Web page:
Child labor was widespread in America during the Industrial Revolution. In the 1800s, it was common for children as young as 10 to work in factories, mines and farms. They often worked long hours in hazardous conditions for low wages.

In the early 1900s, efforts to regulate child labor began to gain momentum, culminating in the Fair Labor Standards Act in 1938. The law, signed by President Franklin Roosevelt, prohibited children under 14 from working in most industries, capped work days at three hours on school days until a teen turns 16, and prohibited hazardous work until 18 for most industries.

Even with more regulations than in past centuries, safety concerns around child labor today aren’t just a remnant of a bygone era. Last summer, Wisconsin made national headlines when a 16-year-old died from injuries sustained working at a northern Wisconsin sawmill. In September, the company was ordered to pay nearly $200,000 in fines for federal child labor violations.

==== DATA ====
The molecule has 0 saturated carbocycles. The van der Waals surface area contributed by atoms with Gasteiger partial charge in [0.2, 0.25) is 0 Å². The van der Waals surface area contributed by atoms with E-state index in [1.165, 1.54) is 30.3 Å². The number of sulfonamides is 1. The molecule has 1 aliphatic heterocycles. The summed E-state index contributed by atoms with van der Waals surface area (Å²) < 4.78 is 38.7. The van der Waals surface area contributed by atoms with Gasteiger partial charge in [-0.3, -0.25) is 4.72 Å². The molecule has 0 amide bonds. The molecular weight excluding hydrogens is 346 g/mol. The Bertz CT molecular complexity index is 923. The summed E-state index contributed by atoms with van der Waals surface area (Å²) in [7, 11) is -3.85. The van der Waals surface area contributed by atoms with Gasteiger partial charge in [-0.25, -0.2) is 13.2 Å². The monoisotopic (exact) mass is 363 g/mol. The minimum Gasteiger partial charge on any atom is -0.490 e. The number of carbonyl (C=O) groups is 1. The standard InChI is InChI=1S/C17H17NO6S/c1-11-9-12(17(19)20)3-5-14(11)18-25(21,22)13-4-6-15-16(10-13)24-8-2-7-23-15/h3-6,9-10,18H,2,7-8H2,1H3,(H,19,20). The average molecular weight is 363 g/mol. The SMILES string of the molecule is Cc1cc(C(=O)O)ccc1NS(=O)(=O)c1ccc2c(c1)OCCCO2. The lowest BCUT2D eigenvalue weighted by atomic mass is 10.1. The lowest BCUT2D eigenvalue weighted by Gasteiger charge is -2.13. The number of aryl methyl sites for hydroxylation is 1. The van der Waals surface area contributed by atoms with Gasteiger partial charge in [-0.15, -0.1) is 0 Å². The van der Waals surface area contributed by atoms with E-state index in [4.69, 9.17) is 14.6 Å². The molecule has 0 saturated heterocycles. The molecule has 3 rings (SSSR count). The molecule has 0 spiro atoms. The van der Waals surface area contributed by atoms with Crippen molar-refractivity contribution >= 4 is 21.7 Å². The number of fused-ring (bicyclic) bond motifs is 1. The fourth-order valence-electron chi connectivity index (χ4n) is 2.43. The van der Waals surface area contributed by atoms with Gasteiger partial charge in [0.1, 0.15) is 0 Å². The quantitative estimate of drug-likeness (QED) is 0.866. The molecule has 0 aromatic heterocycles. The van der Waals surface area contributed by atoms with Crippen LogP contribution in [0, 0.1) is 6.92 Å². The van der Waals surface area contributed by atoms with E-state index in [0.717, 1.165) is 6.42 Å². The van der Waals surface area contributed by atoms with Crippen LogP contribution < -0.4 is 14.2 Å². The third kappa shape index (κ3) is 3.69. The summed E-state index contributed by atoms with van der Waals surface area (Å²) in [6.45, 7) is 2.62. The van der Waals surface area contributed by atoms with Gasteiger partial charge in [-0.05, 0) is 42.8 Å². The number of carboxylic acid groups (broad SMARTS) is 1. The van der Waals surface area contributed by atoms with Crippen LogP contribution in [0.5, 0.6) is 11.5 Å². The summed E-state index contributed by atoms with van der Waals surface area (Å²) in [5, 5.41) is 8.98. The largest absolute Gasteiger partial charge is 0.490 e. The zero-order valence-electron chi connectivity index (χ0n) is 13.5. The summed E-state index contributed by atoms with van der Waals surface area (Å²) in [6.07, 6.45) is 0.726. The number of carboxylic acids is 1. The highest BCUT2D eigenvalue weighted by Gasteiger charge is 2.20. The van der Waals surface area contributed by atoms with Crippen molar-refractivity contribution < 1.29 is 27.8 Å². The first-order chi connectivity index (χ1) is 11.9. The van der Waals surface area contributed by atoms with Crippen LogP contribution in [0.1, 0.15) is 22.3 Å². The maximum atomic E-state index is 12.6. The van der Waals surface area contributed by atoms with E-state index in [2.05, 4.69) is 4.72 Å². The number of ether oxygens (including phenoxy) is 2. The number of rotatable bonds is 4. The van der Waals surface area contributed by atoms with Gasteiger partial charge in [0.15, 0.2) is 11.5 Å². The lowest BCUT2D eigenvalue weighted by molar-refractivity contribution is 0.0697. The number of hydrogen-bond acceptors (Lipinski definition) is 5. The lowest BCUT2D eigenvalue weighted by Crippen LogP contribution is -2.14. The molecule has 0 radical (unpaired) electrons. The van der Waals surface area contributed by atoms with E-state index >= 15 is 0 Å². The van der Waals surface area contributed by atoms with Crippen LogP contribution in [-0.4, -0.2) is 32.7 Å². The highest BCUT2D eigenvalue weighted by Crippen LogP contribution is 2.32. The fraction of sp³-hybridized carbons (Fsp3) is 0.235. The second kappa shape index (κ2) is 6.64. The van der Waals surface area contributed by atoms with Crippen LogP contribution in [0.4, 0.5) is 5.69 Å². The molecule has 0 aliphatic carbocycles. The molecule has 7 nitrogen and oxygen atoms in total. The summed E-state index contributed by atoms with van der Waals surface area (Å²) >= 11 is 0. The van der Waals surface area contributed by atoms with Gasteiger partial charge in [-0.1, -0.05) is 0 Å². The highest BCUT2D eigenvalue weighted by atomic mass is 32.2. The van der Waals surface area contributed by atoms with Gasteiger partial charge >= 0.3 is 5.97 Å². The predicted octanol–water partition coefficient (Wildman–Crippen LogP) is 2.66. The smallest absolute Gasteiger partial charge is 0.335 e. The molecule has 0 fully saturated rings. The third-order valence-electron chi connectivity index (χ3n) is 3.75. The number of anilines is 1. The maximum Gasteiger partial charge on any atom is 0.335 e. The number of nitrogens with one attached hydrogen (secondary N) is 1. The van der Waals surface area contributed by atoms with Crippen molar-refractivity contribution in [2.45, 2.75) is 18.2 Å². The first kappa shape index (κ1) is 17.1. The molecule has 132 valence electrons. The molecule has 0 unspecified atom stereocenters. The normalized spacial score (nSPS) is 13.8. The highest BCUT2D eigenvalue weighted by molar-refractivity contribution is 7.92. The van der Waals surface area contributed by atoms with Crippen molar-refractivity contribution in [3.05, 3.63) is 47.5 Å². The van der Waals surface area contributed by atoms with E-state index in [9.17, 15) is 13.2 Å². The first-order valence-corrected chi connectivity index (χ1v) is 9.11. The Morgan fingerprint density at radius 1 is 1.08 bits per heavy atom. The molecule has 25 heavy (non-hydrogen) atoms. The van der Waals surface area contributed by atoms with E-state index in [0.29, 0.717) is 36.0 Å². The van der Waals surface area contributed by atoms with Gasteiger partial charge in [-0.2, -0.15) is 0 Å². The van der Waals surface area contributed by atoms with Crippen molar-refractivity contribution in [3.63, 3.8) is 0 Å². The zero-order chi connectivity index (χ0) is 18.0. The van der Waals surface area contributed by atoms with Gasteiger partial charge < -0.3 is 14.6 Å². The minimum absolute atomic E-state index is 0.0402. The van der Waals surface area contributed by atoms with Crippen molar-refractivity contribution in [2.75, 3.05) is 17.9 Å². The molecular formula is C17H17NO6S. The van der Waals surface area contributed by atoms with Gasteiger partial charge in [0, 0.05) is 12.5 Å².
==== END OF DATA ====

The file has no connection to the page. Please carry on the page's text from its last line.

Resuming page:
From 2018 to 2022, Wisconsin had the second-most federal child labor law violations among its neighbors, averaging 99 per year, according to data from the U.S. Department of Labor. Illinois averaged 52.8 violations per year, Michigan averaged 260.4 and Minnesota averaged 39.6.

During that same period, the U.S. Department of Labor saw a 69 percent increase in children being illegally employed nationally. Last February, the agency announced new efforts to boost enforcement.

After trending downward from 2016 to 2018, state-level child labor complaints have been up in recent years, but remain lower than they were in 2015, according to DWD data

The state received 96 complaints in 2015; 49 in 2016; 32 in 2017; 18 in 2018; 25 in 2019 and 2020; 42 in 2021; 80 in 2022 and 62 last year. So far this year, DWD has received 15 complaints.

Ally Hardy greets a customer during her fourth summer working at Wilson’s Restaurant and Ice Cream Parlor on Saturday, May 18, 2024, in Ephraim, Wis. Angela Major/WPR